Romney, the only Republican to vote to impeach or convict Trump, had not indicated a position on the issue.

Liz Johnson, a Romney spokeswoman, said on Twitter a claim that the senator has committed to not confirming a nominee until after inauguration day is “grossly false.”

Sen. Joni Ernst (R-Iowa)

Ernst said in July that she would be supportive of proceeding with any hearings even during a lame-duck session because the presidency and Senate are of the same house.

“I would support going ahead with any hearings that we might have,” Ernst told PBS in Iowa. “And if it comes to an appointment prior to the end of the year, I would be supportive of that.”

Sen. John Thune (R-S.D.)

Thune has backed McConnell saying in a statement on Friday he believes it is crucial that a vote on the floor is held.

“I believe Americans sent a Republican president and a Republican Senate to Washington to ensure we have an impartial judiciary that upholds the Constitution and the rule of law,” Thune said. “We will fulfill our obligation to them. As Leader McConnell has said, President Trump’s Supreme Court nominee will receive a vote on the floor of the U.S. Senate.”

Sen. Cory Gardner (R-Colo.)

Gardner, a potential swing vote, has not indicated his position but defended the decision to deny a hearing for Obama’s pick in 2016.

“[T]he next president of the United States should have the opportunity to fill the vacancy on the Supreme Court. In 1992, even then-Senator Joe Biden stated the Senate should not hold confirmation hearings for a Supreme Court nominee until after that year’s presidential election. Our next election is too soon and the stakes are too high; the American people deserve a role in this process as the next Supreme Court Justice will influence the direction of this country for years to come,” Gardner said in a statement at the time.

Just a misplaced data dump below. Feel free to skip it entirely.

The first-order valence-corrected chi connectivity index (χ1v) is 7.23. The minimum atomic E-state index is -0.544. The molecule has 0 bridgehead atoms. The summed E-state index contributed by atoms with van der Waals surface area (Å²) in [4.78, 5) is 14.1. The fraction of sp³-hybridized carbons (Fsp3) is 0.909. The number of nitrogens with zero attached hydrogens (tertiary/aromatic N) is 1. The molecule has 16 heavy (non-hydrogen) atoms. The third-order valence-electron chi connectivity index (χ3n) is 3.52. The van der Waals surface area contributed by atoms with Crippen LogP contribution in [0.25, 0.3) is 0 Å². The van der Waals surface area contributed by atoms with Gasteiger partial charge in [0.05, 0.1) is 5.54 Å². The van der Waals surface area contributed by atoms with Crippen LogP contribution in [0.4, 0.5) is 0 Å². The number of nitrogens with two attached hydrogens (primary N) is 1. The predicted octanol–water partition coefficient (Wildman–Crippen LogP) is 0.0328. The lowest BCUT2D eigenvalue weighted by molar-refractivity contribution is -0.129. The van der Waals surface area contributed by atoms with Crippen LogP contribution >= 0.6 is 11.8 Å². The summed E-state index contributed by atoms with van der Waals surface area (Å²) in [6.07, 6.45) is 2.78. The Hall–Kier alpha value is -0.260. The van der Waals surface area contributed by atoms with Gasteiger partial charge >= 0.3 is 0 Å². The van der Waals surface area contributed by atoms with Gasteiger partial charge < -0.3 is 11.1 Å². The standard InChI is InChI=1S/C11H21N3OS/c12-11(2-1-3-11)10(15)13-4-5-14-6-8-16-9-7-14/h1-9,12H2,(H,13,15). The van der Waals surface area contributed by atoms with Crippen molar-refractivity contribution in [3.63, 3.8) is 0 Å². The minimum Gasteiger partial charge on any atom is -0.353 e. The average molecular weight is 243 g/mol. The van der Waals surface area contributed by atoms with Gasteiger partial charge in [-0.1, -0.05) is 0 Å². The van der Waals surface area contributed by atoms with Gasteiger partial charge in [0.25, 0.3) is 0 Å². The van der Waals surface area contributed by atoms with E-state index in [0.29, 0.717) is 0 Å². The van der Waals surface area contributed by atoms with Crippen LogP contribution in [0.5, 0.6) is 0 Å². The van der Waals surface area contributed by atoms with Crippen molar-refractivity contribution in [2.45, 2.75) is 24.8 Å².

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Sen. Cory Gardner (R-Colo.) talks to reporters in the Hart Senate Office Building on Capitol Hill in Washington on June 9, 2020. (Chip Somodevilla/Getty Images)

Sen. Thom Tillis (R-N.C.)

Tillis has signaled his support for a vote on Saturday. In a statement, he said: “Four years ago, a Supreme Court vacancy arose under divided government and a lame-duck president as Americans were choosing his successor. Today, however, President Trump is again facing voters at the ballot box and North Carolinians will ultimately render their judgment on his presidency and how he chooses to fill the vacancy.”ee-supreme-court

“There is a clear choice on the future of the Supreme Court between the well-qualified and conservative jurist President Trump will nominate and I will support, and the liberal activist Joe Biden will nominate and Cal Cunningham will support, who will legislate radical, left-wing policies from the bench,” he added.


Top Democrats are opposed to holding a vote for a potential nominee. Sen. Dianne Feinstein (D-Calif.) and Senate Minority Leader Chuck Schumer (D-N.Y.) were quick to say that the vacancy should not be filled before the election.

“The American people should have a voice in the selection of their next Supreme Court Justice. Therefore, this vacancy should not be filled until we have a new president,” Schumer said.

This is in contrast to his position in 2016 where he said, “Attn GOP: Senate has confirmed 17 #SCOTUS justices in presidential election years. #DoYourJob,” in a statement on Twitter.

Zachary Stieber contributed to this report.